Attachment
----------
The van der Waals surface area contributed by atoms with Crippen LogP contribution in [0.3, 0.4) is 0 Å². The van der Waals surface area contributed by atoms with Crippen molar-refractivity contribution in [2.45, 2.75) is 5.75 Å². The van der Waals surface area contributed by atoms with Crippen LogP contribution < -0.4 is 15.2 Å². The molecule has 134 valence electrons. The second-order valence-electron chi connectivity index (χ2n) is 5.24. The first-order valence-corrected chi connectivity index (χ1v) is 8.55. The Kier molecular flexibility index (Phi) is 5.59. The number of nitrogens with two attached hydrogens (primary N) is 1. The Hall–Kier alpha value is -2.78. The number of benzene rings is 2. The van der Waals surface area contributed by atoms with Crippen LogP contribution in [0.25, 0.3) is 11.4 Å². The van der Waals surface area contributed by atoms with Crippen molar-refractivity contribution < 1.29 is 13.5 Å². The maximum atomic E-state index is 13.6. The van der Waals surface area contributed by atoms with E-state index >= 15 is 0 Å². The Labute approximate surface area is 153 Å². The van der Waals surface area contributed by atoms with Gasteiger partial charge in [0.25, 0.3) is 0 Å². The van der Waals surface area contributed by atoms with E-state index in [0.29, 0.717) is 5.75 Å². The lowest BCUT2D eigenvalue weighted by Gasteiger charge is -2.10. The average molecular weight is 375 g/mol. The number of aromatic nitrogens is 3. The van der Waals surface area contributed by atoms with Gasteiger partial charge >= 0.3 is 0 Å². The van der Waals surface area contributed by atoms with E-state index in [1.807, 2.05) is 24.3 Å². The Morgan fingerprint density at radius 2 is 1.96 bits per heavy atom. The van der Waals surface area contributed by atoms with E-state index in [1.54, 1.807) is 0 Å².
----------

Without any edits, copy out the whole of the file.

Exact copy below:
The van der Waals surface area contributed by atoms with Crippen LogP contribution in [0.3, 0.4) is 0 Å². The van der Waals surface area contributed by atoms with Crippen molar-refractivity contribution in [2.45, 2.75) is 5.75 Å². The van der Waals surface area contributed by atoms with Crippen LogP contribution < -0.4 is 15.2 Å². The molecule has 134 valence electrons. The second-order valence-electron chi connectivity index (χ2n) is 5.24. The first-order valence-corrected chi connectivity index (χ1v) is 8.55. The Kier molecular flexibility index (Phi) is 5.59. The number of nitrogens with two attached hydrogens (primary N) is 1. The Hall–Kier alpha value is -2.78. The number of benzene rings is 2. The van der Waals surface area contributed by atoms with Crippen LogP contribution in [0.25, 0.3) is 11.4 Å². The van der Waals surface area contributed by atoms with Crippen molar-refractivity contribution < 1.29 is 13.5 Å². The maximum atomic E-state index is 13.6. The van der Waals surface area contributed by atoms with E-state index >= 15 is 0 Å². The Labute approximate surface area is 153 Å². The van der Waals surface area contributed by atoms with Gasteiger partial charge in [0.25, 0.3) is 0 Å². The van der Waals surface area contributed by atoms with E-state index in [0.29, 0.717) is 5.75 Å². The lowest BCUT2D eigenvalue weighted by Gasteiger charge is -2.10. The average molecular weight is 375 g/mol. The number of aromatic nitrogens is 3. The van der Waals surface area contributed by atoms with Gasteiger partial charge >= 0.3 is 0 Å². The van der Waals surface area contributed by atoms with E-state index in [1.807, 2.05) is 24.3 Å². The Morgan fingerprint density at radius 2 is 1.96 bits per heavy atom. The van der Waals surface area contributed by atoms with E-state index in [1.54, 1.807) is 0 Å².